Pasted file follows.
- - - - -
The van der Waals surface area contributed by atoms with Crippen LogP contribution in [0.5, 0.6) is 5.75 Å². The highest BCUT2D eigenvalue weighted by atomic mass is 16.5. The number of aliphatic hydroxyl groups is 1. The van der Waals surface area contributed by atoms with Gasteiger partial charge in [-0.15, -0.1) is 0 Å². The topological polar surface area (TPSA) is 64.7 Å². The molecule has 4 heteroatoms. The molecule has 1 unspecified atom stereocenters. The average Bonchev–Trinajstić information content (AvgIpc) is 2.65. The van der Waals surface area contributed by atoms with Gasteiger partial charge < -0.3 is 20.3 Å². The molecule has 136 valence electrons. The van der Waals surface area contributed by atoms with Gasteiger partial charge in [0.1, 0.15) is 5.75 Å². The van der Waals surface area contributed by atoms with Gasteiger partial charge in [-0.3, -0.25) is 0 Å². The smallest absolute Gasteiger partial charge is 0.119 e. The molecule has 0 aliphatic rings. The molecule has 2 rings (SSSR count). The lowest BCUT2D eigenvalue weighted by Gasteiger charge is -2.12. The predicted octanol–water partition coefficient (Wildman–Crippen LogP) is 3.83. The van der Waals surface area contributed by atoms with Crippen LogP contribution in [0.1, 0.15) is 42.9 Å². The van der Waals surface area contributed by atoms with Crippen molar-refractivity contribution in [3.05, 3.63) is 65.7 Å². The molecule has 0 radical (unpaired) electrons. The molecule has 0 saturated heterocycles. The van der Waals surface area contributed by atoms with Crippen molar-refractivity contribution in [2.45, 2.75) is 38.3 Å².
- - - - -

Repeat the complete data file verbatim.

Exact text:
The van der Waals surface area contributed by atoms with Crippen LogP contribution in [0.5, 0.6) is 5.75 Å². The highest BCUT2D eigenvalue weighted by atomic mass is 16.5. The number of aliphatic hydroxyl groups is 1. The van der Waals surface area contributed by atoms with Gasteiger partial charge in [-0.15, -0.1) is 0 Å². The topological polar surface area (TPSA) is 64.7 Å². The molecule has 4 heteroatoms. The molecule has 1 unspecified atom stereocenters. The average Bonchev–Trinajstić information content (AvgIpc) is 2.65. The van der Waals surface area contributed by atoms with Gasteiger partial charge < -0.3 is 20.3 Å². The molecule has 136 valence electrons. The van der Waals surface area contributed by atoms with Gasteiger partial charge in [0.1, 0.15) is 5.75 Å². The van der Waals surface area contributed by atoms with Gasteiger partial charge in [-0.3, -0.25) is 0 Å². The smallest absolute Gasteiger partial charge is 0.119 e. The molecule has 0 aliphatic rings. The molecule has 2 rings (SSSR count). The lowest BCUT2D eigenvalue weighted by Gasteiger charge is -2.12. The predicted octanol–water partition coefficient (Wildman–Crippen LogP) is 3.83. The van der Waals surface area contributed by atoms with Crippen LogP contribution in [0.1, 0.15) is 42.9 Å². The van der Waals surface area contributed by atoms with Crippen molar-refractivity contribution in [3.05, 3.63) is 65.7 Å². The molecule has 0 radical (unpaired) electrons. The molecule has 0 saturated heterocycles. The van der Waals surface area contributed by atoms with Crippen molar-refractivity contribution in [2.45, 2.75) is 38.3 Å².